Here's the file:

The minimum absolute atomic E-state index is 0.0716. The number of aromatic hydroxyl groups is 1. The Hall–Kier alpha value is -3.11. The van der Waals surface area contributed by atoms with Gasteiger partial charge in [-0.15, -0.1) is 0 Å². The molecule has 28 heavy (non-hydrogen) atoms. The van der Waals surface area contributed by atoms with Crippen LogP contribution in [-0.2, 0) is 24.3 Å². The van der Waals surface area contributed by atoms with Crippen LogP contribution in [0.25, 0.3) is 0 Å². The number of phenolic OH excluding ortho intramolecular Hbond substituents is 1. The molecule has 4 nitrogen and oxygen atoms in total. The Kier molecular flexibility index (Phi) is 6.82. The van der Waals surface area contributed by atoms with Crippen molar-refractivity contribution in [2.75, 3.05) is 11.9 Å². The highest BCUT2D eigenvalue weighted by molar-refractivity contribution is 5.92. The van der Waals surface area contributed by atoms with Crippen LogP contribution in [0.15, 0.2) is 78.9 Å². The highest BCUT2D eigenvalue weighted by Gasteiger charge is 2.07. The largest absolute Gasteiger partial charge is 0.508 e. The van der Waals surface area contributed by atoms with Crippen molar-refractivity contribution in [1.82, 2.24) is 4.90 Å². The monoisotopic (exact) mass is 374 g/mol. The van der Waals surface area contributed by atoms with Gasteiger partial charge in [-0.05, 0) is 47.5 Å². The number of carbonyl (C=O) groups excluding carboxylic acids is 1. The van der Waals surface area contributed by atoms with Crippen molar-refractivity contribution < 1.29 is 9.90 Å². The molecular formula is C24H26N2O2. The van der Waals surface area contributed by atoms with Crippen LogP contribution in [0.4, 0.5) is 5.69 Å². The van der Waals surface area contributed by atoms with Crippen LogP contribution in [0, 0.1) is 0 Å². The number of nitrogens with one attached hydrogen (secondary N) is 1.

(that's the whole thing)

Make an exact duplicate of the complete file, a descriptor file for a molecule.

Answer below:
The minimum absolute atomic E-state index is 0.0716. The number of aromatic hydroxyl groups is 1. The Hall–Kier alpha value is -3.11. The van der Waals surface area contributed by atoms with Gasteiger partial charge in [-0.15, -0.1) is 0 Å². The molecule has 28 heavy (non-hydrogen) atoms. The van der Waals surface area contributed by atoms with Crippen LogP contribution in [-0.2, 0) is 24.3 Å². The van der Waals surface area contributed by atoms with Crippen LogP contribution in [0.25, 0.3) is 0 Å². The number of phenolic OH excluding ortho intramolecular Hbond substituents is 1. The molecule has 4 nitrogen and oxygen atoms in total. The Kier molecular flexibility index (Phi) is 6.82. The van der Waals surface area contributed by atoms with Crippen molar-refractivity contribution in [2.75, 3.05) is 11.9 Å². The highest BCUT2D eigenvalue weighted by molar-refractivity contribution is 5.92. The van der Waals surface area contributed by atoms with Crippen LogP contribution in [0.15, 0.2) is 78.9 Å². The highest BCUT2D eigenvalue weighted by Gasteiger charge is 2.07. The largest absolute Gasteiger partial charge is 0.508 e. The van der Waals surface area contributed by atoms with Crippen molar-refractivity contribution in [1.82, 2.24) is 4.90 Å². The monoisotopic (exact) mass is 374 g/mol. The van der Waals surface area contributed by atoms with Gasteiger partial charge in [-0.05, 0) is 47.5 Å². The number of carbonyl (C=O) groups excluding carboxylic acids is 1. The van der Waals surface area contributed by atoms with Crippen molar-refractivity contribution < 1.29 is 9.90 Å². The molecular formula is C24H26N2O2. The van der Waals surface area contributed by atoms with Crippen LogP contribution in [0.4, 0.5) is 5.69 Å². The van der Waals surface area contributed by atoms with Crippen LogP contribution in [0, 0.1) is 0 Å². The number of nitrogens with one attached hydrogen (secondary N) is 1.